Organic farms support more biodiversity, supporting 34% more plant, insect and animal species than conventional farms, according to a new paper. For pollinators such as bees, the number of different species was 50% higher on organic farms, although the authors stress that the study only looked at 'species richness'.
A new survey finds that nearly half of HIV-infected teenagers and young adults don't seek treatment unless the disease advances, which can them at risk for dangerous infections and long-term complications. It is accepted that starting treatment as early as possible can go long way toward keeping the virus in check and prevent the cardiovascular, renal and neurological damage characteristic of poorly controlled HIV infection over time.
Those most likely to delay treatment until they had advanced infections were males, blacks and Hispanics, the paper in
At 78 percent among people aged 50 and over, South Africa has the highest rate of high blood pressure reported for any country in the world, at any time in history. And less than 10 percent of people are effectively controlling their condition with medication, according to an analysis of data from the Study on Global Ageing and Adult Health (SAGE) conducted by the World Health Organisation (WHO), which surveyed more than 35,000 people aged 50 and over in South Africa, China, Ghana, India, Mexico and Russia.
British people traveling abroad for medical treatment are often unaware of the potential health and financial consequences they could face - with sometimes catastrophic effects for individual patients.
More than 63,000 UK residents travel abroad for medical treatment each year but many are embarking on medical tourism without doing research about the risks involved. These include a lack of redress in many countries should things go wrong, and the costs of non-emergency care at home to rectify poor outcomes of treatments received overseas. Since the UK has government-controlled health care, individuals are personally liable for those costs.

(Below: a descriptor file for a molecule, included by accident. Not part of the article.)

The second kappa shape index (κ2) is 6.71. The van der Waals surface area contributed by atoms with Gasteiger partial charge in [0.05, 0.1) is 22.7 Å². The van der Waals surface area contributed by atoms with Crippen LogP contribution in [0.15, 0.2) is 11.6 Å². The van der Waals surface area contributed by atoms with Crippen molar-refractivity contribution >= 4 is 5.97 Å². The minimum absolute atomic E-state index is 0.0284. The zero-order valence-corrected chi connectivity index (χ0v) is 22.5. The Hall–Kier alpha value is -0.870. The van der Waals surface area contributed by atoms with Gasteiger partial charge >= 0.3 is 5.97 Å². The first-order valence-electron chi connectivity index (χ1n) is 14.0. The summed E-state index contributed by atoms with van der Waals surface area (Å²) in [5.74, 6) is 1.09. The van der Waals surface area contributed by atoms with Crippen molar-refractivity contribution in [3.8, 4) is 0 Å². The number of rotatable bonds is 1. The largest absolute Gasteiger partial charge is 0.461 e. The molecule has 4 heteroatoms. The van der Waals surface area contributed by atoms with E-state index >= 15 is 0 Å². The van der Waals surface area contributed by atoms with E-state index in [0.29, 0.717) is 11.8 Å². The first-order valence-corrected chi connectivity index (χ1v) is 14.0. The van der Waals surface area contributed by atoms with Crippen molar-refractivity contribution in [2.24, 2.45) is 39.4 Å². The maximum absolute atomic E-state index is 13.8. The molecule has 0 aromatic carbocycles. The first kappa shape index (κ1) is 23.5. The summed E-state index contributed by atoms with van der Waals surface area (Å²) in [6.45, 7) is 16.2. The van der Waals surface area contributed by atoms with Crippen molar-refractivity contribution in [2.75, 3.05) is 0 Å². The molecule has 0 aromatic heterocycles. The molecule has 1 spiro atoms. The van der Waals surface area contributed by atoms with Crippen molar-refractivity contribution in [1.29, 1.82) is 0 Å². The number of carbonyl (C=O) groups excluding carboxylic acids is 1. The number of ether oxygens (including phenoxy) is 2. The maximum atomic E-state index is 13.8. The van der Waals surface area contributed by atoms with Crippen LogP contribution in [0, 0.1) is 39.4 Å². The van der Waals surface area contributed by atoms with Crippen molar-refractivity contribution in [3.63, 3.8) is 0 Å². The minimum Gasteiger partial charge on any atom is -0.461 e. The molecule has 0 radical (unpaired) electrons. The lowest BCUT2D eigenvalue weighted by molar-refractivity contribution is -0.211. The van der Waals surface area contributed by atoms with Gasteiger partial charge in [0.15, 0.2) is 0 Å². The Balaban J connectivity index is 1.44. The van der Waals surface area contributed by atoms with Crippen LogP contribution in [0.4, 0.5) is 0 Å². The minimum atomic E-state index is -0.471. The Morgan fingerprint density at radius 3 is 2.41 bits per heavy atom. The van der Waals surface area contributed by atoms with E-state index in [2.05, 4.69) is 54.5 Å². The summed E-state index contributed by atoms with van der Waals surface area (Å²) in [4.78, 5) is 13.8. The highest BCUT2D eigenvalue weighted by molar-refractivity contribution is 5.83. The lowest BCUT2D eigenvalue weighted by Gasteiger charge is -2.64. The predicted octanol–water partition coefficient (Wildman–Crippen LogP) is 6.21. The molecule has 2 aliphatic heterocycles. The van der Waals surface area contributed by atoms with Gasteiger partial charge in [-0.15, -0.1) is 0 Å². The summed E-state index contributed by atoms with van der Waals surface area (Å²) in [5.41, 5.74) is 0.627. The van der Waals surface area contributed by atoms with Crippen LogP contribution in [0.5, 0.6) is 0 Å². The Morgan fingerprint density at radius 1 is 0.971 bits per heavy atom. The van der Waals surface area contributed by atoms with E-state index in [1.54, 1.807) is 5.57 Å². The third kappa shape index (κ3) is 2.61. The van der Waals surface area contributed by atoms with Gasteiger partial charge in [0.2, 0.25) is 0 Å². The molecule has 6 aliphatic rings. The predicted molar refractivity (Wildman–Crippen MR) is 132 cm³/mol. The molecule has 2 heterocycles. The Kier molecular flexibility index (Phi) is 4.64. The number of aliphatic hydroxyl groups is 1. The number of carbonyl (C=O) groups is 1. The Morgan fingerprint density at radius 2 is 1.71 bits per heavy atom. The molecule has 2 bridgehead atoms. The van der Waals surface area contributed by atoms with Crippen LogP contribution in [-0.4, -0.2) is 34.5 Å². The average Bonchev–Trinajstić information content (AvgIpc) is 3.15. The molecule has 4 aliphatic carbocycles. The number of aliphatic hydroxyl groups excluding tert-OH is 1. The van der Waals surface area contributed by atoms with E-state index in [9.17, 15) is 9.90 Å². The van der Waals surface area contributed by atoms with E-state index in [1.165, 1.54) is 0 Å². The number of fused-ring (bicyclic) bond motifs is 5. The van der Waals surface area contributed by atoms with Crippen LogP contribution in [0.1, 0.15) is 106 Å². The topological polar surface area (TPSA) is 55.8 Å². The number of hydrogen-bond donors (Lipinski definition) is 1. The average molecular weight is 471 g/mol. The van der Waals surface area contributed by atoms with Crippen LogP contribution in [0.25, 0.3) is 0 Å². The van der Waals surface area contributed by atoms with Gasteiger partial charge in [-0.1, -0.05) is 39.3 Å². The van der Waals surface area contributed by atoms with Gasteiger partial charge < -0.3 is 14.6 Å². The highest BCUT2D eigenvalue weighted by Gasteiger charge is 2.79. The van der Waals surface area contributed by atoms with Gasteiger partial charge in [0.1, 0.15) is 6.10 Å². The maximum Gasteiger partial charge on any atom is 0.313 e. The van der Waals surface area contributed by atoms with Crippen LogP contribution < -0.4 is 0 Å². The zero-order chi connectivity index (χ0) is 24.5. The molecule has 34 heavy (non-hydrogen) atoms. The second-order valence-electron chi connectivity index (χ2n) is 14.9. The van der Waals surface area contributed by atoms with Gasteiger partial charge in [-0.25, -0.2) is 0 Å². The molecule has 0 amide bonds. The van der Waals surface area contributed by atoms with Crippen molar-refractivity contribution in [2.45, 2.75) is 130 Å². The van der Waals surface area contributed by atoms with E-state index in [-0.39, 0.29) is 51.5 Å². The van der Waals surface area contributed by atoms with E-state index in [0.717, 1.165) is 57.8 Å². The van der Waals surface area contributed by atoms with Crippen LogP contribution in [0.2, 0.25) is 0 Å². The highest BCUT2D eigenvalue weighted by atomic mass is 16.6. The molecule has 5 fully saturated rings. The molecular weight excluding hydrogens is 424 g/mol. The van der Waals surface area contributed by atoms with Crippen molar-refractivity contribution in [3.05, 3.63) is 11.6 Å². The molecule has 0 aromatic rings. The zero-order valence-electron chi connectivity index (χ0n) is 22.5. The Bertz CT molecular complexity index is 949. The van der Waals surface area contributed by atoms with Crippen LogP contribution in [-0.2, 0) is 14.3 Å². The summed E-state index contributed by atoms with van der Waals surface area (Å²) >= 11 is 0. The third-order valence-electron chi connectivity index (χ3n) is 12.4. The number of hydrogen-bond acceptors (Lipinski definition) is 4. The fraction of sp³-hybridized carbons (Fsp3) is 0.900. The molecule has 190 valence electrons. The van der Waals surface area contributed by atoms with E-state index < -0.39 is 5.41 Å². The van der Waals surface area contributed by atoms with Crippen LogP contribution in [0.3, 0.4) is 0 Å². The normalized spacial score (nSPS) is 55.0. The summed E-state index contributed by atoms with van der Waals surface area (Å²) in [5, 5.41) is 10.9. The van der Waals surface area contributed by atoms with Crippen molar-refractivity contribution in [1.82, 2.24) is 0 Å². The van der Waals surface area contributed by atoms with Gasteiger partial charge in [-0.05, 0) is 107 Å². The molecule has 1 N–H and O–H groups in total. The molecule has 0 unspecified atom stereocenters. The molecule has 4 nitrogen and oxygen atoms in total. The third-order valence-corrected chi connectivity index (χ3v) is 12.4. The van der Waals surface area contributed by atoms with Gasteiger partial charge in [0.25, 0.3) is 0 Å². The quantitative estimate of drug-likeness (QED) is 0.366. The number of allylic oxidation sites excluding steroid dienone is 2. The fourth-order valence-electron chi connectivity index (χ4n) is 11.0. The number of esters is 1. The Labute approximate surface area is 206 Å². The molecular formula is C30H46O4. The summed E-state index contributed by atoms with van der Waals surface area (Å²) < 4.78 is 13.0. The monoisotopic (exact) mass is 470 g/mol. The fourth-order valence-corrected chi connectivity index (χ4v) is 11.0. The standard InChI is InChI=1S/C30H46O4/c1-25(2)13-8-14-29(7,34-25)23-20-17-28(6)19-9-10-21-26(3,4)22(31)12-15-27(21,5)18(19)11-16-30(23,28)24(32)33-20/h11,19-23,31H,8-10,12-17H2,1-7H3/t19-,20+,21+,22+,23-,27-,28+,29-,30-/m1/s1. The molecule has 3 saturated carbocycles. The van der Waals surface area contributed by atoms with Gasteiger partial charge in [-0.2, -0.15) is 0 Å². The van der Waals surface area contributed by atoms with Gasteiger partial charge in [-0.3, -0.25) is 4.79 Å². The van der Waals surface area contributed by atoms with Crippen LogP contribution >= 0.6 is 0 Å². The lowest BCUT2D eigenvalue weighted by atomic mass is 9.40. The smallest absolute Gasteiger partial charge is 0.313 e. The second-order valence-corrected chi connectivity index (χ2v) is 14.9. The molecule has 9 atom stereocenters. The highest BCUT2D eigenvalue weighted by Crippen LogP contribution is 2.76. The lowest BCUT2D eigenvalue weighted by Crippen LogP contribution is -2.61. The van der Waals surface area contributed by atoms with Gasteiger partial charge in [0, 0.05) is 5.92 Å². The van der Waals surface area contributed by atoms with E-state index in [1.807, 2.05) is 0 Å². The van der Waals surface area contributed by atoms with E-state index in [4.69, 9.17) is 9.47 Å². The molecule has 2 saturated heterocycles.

Exposure to short wavelength, blue, light during the biological day directly and immediately improves alertness and performance.
In order to determine which wavelengths of light were most effective in warding off fatigue, the researchers teamed with George Brainard, PhD, a professor of neurology at Thomas Jefferson University, who developed the specialized light equipment used in the study. Researchers compared the effects of blue light with exposure to an equal amount of green light on alertness and performance in 16 study participants for 6.5 hours over a day. Participants then rated how sleepy they felt, had their reaction times measured and wore electrodes to assess changes in brain activity patterns during the light exposure.
Women who take nonsteroidal anti-inflammatory drugs (NSAIDs) like ibuprofen, naproxen and diclofenac during pregnancy are not at increased risk of miscarriages.
NSAIDs are used by pregnant women in the first trimester to combat pain, fever and inflammation. Previous studies on whether they increase the risk of pregnancy loss have shown inconsistent results.
People with high blood pressure are familiar with ACE inhibitors, drugs that widen blood vessels by limiting activity of ACE, angiotensin-converting enzyme, a naturally occurring protein found in tissues throughout the body.
But high activity of ACE may sometimes be a good thing. A study conducted by Cedars-Sinai scientists found that genetically targeting certain immune blood cells to overproduce the enzyme broke down defective proteins in the brain associated with Alzheimer's disease and prevented cognitive decline in laboratory mice bred to model the disease.